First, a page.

A video of the famed graphic designer Milton Glaser was floating around the web. The title and the topic were powerful: “Drawing is Thinking.”
The full clip is less than five minutes. Here is the direct link.
Glaser may not be well known outside artistic and design circles, but he is famous for the “I ‘heart’ New York” logo and several renown posters, logos and other creations. But it’s his commentary in this brief lecture that is most profound:
For me drawing has always been the most fundamental way of engaging the world. I’m convinced that it is only through drawing that I actually look at things carefully. The act of drawing makes me conscious of what I am looking at. If I wasn’t drawing, I get the sense that I wouldn’t be seeing.
This is good advice for anyone interested in art, but also for someone pursuing business process improvement. The single biggest factor in changing workflow and productivity is to favor diagrams over documentation. Writing down a sequence of steps or a plan of action is helpful. But unlike written documentation, pictures tend to communicate action and fluidity rather than rules and rigidity.
A study from Washington University further expanded on the benefits of diagrams.
The study, by Mark A. McDaniel, a professor of psychology at Washington University in St. Louis, and graduate student Dung C. Bui, found that college students who had visual aids given to them before a science lecture were better able to understand and remember the lecture, but illustrative diagrams helped more than outlines.
“Participants given illustrative diagrams likely engaged in deeper levels of processing while listening to the lecture,” the authors conclude.
Previous research has highlighted the benefits of note-taking for students, finding that students better retain information when writing it down. (And there have been subsequent studies about writing vs. typing notes.) But not all note-taking is made equal, leading researchers to question what cognitive processes involved in notetaking lead to better performance.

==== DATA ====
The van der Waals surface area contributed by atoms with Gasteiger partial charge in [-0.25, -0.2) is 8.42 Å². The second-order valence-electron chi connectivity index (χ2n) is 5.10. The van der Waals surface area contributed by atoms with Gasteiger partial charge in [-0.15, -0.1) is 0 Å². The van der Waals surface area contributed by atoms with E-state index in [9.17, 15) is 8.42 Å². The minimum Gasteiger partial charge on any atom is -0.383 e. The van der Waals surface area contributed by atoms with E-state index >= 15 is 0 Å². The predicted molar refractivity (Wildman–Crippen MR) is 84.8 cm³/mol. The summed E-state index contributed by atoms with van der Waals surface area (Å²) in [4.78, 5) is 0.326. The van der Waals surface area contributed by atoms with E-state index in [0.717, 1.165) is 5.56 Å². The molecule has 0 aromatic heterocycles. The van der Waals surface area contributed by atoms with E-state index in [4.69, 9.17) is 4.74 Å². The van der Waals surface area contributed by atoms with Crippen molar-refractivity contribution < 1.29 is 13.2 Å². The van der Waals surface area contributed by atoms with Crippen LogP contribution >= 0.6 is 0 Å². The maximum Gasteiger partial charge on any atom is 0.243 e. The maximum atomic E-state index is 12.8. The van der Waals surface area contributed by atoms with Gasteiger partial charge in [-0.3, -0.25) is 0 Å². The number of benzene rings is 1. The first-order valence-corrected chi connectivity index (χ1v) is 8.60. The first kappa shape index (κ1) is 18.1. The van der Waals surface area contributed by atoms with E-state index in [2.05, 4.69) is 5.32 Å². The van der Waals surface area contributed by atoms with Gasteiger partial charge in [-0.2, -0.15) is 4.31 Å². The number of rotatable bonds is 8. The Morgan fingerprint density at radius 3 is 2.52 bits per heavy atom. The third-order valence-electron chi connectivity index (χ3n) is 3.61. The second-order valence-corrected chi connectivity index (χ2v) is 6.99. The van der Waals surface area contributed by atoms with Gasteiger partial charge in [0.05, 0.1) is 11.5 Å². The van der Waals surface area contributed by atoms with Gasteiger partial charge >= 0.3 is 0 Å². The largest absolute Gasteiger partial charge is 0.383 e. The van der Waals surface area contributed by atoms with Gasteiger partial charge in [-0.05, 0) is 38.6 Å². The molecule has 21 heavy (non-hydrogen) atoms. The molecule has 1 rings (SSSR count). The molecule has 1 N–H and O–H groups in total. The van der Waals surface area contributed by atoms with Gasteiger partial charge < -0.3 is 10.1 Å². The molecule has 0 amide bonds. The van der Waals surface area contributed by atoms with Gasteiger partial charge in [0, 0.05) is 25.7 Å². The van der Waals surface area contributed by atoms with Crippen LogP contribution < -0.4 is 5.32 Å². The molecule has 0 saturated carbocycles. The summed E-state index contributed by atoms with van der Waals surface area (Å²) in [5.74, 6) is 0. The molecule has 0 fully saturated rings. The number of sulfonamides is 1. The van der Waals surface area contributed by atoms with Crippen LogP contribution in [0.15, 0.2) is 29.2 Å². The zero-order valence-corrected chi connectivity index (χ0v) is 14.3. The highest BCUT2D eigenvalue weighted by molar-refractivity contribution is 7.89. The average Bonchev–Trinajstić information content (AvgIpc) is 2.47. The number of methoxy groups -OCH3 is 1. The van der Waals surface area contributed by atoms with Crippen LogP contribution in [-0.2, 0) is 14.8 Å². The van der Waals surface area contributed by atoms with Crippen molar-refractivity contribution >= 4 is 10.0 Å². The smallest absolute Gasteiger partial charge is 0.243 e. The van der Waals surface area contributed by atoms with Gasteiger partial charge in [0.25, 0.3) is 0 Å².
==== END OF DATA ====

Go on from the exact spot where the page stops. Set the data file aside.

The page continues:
The McDaniel-Bui study, released online earlier this spring, included 144 undergraduate students.Participants listened to a 12-minute lecture about car brakes and pumps. Except for those in the control group, students got either outlines or illustrative diagrams. They were then tested to see what information they recalled and whether they understood it.
While the students who had any form of visual aid always did better than students in the control group, students with diagrams, on average, outperformed students with only outlines.
There are countless other studies online that highlight the ways that diagrams can improve comprehension. If topics are more complex, then maybe a longer, written form could be useful, but it’s always good to start with breaking down things to their most basic level in a visual way. Between the increased understanding, and the more casual tone, there’s really no reason not to bring this ideology into your daily workflow.
Whether you are trying to prepare for a new year, plotting organizational productivity, or understand the spread of disease and its effectiveness on worker productivity, pictures have power. According to Milton Glaser, perhaps the reason people are afraid of making sketches is based on an unfounded fear:
Curiously, people think that the difficulty of drawing is making things look accurate. But, accuracy is the least significant part of drawing.
Don’t be afraid to draw pictures because they won’t be flawless. Perfect is the enemy of good. An informal picture can be changed, improved, and understood by anyone. If you’re ready to learn how to diagram what you do, contact our consultants at AccelaWork. We help organizations put pen to paper and draw the future of their business.